It took some determination for vandals to topple a 200 kilogram sculpture in the front yard of Max Thomas’s property at The Rock.
Freshly completed for entry into this year’s Spirit of the Land farm art contest, Mr Thomas woke on Tuesday October 9 to find the welded metal reindeer laying broken on the ground.
The work had taken six months to complete.
“It’s all spot welded, it would have taken me about a hundred hours,” said Mr Thomas.
“To see it like that I was basically very angry as anyone would be.”
With three days before it was due to be delivered to the competition grounds, Mr Thomas worked through the night to return the sculpture to its former glory.
He then spent the night awake on the front porch, guarding it from the vandals’ return.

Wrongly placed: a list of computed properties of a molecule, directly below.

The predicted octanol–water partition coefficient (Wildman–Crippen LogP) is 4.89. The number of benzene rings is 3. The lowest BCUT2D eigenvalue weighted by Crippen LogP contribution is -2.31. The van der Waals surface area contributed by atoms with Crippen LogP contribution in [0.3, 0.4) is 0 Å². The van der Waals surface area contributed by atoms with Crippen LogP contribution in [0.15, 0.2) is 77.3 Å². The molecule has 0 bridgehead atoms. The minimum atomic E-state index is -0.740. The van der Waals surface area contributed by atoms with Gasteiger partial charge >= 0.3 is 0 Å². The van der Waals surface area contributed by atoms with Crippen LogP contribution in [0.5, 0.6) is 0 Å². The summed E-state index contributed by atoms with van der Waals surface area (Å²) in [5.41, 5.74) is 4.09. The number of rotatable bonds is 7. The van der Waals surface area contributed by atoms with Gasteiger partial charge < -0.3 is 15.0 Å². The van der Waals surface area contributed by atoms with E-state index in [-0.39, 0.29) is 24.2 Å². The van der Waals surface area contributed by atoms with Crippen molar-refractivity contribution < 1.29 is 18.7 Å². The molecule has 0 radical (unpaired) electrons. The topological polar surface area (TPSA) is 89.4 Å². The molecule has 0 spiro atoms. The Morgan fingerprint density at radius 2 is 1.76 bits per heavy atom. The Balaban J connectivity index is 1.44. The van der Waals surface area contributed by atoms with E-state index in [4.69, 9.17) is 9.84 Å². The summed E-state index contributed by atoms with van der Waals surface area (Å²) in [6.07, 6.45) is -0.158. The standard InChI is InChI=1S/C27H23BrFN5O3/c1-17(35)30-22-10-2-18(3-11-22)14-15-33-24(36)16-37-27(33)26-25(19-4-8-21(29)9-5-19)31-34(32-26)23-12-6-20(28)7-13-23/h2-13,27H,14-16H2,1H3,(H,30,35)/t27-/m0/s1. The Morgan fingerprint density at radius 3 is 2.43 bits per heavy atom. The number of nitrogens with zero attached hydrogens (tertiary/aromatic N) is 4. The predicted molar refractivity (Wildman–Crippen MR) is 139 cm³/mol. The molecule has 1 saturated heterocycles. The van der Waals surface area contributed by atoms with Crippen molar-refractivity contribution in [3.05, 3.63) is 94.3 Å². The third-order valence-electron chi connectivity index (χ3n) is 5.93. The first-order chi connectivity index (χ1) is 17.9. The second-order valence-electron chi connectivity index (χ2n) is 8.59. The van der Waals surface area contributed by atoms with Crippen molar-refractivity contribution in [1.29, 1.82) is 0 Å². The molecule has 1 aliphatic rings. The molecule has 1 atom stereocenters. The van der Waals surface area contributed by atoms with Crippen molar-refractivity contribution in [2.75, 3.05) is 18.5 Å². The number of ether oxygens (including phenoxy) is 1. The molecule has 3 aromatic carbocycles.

“It was a job fixing it, especially the head. They’d done a number on the antlers. It’s still not 100 per cent,” Mr Thomas said.
“Sat there all night, a torch poked up over the fence to have a look around again too.
“They saw me and ran off.”
A total of 37 sculptures will be displayed at this year’s Lockhart Spirit of the Land festival on Saturday October 13.
An additional 22 of those have also entered the National Farm Art Award, constituting a marked increase on previous years.
Despite fallen numbers in the overall category, sculptor and exhibition organiser Luke Trevaskis said the amount work that has gone into the entries is encouraging.
“Most years I have a favourite, or at least one I think might win, but this year there’s quite a few that are really excellent,” said Mr Trevaskis.
With high security, including an overnight guard, Mr Trevaskis is confident the sculptures will not meet malicious intentions.
"They are very safe where they are, we certainly make sure of that,” he said.
“It was unfortunate to hear about what happened [to Mr Thomas’s sculpture] but thankfully it was a couple days before so there was time to fix it, and it looks good, Max has really stepped it up this year.”